When it’s time to put your Boise house up for sale, one of the most important built-in marketing tools at your disposal is the write-up at the top of its Boise listing. Ad people call short descriptive essays like this “blurbs.” In Boise listings, its
importance is second only to the curb-appeal of the photo that appears above it.
When the blurb is thoughtfully crafted, it can shape prospects’ expectations by way of highlighting the best features while softening the importance of less desirable details. A huge backyard could be emphasized as “park-like”—while a tiny patio could
be “cozy” or even “intimate.”
That’s why, after a lightning-fast sale took place last month in Sunnyvale, California, the agent who’d authored its blurb had to have been more than pleased. Realtor® Doug Larson had been working with a home that was definitely “cozy.” The blurb called
it “a charmer”— a carefully-chosen adjective given its size (just 848 square feet of living space) and unremarkable lot size (about 1/8 acre). The blurb diplomatically pointed out a “large backyard patio.”
Now, the fact is that even though the single-story house clearly belonged in the “modest” category, its proximity to leading Silicon Valley campuses like Google and Apple merited a hefty asking price—even though Sunnyvale is a more affordable community
than neighboring Cupertino or Palo Alto. At only $1.4 million, the listing price represented a strategic exercise in attracting motivated buyers by setting an asking price below comparables. Larson hoped that offers of $1.6 million or so would be forthcoming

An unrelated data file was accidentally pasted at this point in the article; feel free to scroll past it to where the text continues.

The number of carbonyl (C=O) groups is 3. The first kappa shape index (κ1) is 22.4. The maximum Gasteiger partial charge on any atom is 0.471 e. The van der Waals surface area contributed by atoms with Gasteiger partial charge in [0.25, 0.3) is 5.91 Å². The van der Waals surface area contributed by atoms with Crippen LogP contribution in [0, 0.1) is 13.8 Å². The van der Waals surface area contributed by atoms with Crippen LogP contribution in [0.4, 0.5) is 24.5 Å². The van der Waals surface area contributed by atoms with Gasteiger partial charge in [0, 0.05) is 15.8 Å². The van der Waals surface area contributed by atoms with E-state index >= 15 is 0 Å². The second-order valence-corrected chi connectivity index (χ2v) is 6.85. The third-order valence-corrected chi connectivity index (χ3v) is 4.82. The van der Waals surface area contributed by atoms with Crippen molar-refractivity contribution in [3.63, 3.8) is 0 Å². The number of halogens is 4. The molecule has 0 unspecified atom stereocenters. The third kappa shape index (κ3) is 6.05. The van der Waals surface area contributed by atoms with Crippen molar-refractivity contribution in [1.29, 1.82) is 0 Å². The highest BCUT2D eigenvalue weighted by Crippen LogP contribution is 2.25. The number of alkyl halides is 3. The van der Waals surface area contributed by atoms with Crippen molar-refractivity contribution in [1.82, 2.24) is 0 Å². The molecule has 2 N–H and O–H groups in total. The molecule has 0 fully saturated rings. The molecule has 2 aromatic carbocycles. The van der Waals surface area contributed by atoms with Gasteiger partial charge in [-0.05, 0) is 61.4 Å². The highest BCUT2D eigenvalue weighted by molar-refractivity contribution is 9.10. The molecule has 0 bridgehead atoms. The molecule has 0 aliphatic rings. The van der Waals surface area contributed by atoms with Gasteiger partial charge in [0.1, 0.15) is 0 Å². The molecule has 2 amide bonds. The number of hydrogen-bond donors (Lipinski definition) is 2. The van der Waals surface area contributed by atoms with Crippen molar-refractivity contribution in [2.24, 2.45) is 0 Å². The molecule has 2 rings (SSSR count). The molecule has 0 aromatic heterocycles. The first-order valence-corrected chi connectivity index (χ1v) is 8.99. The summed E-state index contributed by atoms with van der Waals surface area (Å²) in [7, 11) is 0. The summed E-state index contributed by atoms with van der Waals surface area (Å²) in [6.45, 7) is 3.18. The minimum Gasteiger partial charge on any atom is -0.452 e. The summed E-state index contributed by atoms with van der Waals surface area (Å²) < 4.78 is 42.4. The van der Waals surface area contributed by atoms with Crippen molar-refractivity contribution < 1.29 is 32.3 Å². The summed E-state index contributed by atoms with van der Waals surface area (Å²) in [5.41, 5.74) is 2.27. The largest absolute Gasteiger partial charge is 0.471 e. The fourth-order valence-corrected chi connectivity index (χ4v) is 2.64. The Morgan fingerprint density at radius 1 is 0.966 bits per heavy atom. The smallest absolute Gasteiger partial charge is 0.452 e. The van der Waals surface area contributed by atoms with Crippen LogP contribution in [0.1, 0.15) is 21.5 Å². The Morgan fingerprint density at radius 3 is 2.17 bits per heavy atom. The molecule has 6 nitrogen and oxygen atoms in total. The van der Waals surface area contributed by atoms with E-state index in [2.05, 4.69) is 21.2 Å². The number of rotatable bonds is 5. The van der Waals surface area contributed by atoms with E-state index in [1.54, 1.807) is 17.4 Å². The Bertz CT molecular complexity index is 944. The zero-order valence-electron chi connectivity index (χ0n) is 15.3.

The listing appeared on a Wednesday, but by Friday, despite a request that offers be withheld until a week had passed, a “persistent” Realtor® submitted her client’s offer.
If you are reading this while standing, please sit down.
“I was blown away by it,” said Larson. The offer was for a flat $2,000,000. That jaw-dropping sum works out to $2,358 for each and every one of the 848 square feet —making it not only the highest square foot price recorded in Sunnyvale; it is the highest
price per square foot ever recorded in local MLS history. It generated headlines from coast to coast.
Boise sellers might be forgiven for regarding this tale from a notoriously superheated market as somewhat irrelevant—but I’d argue that there are real-life Boise lessons to be learned. For one, this is now the season for the kind of active market you
may expect when springtime breaks out after a long, cold winter. For another, strategic underpricing can actually draw motivated buyers in a hurry. This particular example is hyperbolic, to be sure—but the takeaway is authentic.
For more ideas about maximizing your own Boise listing’s marketing impact, give me a call!